A rule in the Dallas Development Code — commonly known as the 3,000-square-foot rule — has purportedly had unintended consequences for some of the city’s predominantly “black and brown” neighborhoods.
Dallas City Council members will consider an amendment to remove a subsection of the code that allows for the demolition of residential structures of 3,000 square feet or less in historic districts that have been declared “substandard urban nuisances” by the property owner or a building inspector.
The ordinance was initially adopted in 2010 to address substandard structures and “to prevent blight and safeguard the public health, safety, and welfare.”
However, over the following 13 years, approximately 35 historic homes were demolished in the Tenth Street Historic District, and six homes were demolished in Wheatley Place, according to a City memo citing information from the Historic Preservation Office.
While the City ordinance applies to all historic districts, Assistant City Manager Majed Al-Ghafry claimed it “disproportionately impacts our predominantly black and brown and lower-income historic districts because those districts include many of the ‘declared substandard’ houses.”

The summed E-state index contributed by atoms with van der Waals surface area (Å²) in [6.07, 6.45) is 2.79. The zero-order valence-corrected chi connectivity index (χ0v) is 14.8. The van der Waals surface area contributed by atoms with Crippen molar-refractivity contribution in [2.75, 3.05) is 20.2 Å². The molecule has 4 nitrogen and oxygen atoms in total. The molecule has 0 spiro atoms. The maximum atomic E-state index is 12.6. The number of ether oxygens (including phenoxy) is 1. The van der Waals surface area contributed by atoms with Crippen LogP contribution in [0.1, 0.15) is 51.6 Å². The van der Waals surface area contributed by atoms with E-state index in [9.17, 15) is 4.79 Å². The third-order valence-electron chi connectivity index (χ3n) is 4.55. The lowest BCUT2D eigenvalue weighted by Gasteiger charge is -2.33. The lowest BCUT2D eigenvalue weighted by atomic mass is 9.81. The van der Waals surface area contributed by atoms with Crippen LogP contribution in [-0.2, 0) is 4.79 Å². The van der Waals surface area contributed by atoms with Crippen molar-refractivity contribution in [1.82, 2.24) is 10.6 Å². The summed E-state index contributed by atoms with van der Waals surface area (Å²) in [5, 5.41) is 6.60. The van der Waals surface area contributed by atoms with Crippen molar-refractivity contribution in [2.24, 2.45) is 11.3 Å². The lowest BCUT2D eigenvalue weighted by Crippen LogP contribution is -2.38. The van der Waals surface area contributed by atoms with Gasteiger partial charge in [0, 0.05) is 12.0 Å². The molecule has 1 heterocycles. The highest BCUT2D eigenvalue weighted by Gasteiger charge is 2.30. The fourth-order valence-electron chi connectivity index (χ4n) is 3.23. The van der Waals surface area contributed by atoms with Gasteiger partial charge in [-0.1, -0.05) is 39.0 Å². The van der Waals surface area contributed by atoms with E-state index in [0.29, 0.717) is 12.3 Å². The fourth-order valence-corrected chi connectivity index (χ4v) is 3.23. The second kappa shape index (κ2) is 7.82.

Since property owners and building inspectors are able to declare a residential structure in a historic district as “substandard,” the default decision for these homes became demolition rather than consideration for rehabilitation, according to the memo.
Three other subsections pertaining to the demolition of substandard or hazardous structures are already codified, so amending the Dallas Development Code to remove the 3,000-square-foot rule will allegedly not have an adverse effect.
“These options would remain in place and provide sufficient recourse to address hazardous or potentially hazardous structures,” claimed Al-Ghafry.
In January, the City Plan Commission voted to remove the 3,000-square-foot rule from the Dallas Development Code, leaving the final ruling up to the Dallas City Council. Council members will consider whether to drop the rule on February 28, 2024.